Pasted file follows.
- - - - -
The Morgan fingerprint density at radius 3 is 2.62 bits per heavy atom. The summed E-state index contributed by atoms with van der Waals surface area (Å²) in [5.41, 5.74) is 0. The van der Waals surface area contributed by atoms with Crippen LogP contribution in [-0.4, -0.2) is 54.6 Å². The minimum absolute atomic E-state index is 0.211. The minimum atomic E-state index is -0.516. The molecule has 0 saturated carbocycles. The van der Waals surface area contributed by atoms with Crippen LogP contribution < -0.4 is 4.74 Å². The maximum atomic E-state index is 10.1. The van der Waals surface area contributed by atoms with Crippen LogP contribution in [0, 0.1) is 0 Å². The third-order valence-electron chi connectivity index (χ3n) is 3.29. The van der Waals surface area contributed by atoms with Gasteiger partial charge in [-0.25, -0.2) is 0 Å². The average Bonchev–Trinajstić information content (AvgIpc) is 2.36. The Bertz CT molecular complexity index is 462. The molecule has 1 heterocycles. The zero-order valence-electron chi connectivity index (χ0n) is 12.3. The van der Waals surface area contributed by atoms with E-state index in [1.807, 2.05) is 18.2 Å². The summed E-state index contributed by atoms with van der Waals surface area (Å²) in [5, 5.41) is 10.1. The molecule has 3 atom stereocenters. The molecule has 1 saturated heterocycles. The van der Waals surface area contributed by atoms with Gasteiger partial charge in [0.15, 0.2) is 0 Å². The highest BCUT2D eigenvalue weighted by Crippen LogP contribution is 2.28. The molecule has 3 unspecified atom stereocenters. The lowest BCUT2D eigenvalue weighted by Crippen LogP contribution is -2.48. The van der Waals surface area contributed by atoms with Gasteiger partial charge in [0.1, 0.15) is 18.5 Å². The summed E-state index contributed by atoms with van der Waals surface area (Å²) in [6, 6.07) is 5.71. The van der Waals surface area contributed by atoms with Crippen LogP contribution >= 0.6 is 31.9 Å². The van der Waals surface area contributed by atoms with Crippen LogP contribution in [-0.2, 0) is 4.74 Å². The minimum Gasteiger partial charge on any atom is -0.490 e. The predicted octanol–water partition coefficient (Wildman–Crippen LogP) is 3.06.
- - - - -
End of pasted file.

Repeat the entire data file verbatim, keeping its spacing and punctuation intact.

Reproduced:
The Morgan fingerprint density at radius 3 is 2.62 bits per heavy atom. The summed E-state index contributed by atoms with van der Waals surface area (Å²) in [5.41, 5.74) is 0. The van der Waals surface area contributed by atoms with Crippen LogP contribution in [-0.4, -0.2) is 54.6 Å². The minimum absolute atomic E-state index is 0.211. The minimum atomic E-state index is -0.516. The molecule has 0 saturated carbocycles. The van der Waals surface area contributed by atoms with Crippen LogP contribution < -0.4 is 4.74 Å². The maximum atomic E-state index is 10.1. The van der Waals surface area contributed by atoms with Crippen LogP contribution in [0, 0.1) is 0 Å². The third-order valence-electron chi connectivity index (χ3n) is 3.29. The van der Waals surface area contributed by atoms with Gasteiger partial charge in [-0.25, -0.2) is 0 Å². The average Bonchev–Trinajstić information content (AvgIpc) is 2.36. The Bertz CT molecular complexity index is 462. The molecule has 1 heterocycles. The zero-order valence-electron chi connectivity index (χ0n) is 12.3. The van der Waals surface area contributed by atoms with E-state index in [1.807, 2.05) is 18.2 Å². The summed E-state index contributed by atoms with van der Waals surface area (Å²) in [5, 5.41) is 10.1. The molecule has 3 atom stereocenters. The molecule has 1 saturated heterocycles. The van der Waals surface area contributed by atoms with Gasteiger partial charge in [0.15, 0.2) is 0 Å². The highest BCUT2D eigenvalue weighted by Crippen LogP contribution is 2.28. The molecule has 3 unspecified atom stereocenters. The lowest BCUT2D eigenvalue weighted by Crippen LogP contribution is -2.48. The van der Waals surface area contributed by atoms with Gasteiger partial charge in [0.1, 0.15) is 18.5 Å². The summed E-state index contributed by atoms with van der Waals surface area (Å²) in [6, 6.07) is 5.71. The van der Waals surface area contributed by atoms with Crippen LogP contribution >= 0.6 is 31.9 Å². The van der Waals surface area contributed by atoms with Crippen LogP contribution in [-0.2, 0) is 4.74 Å². The minimum Gasteiger partial charge on any atom is -0.490 e. The predicted octanol–water partition coefficient (Wildman–Crippen LogP) is 3.06.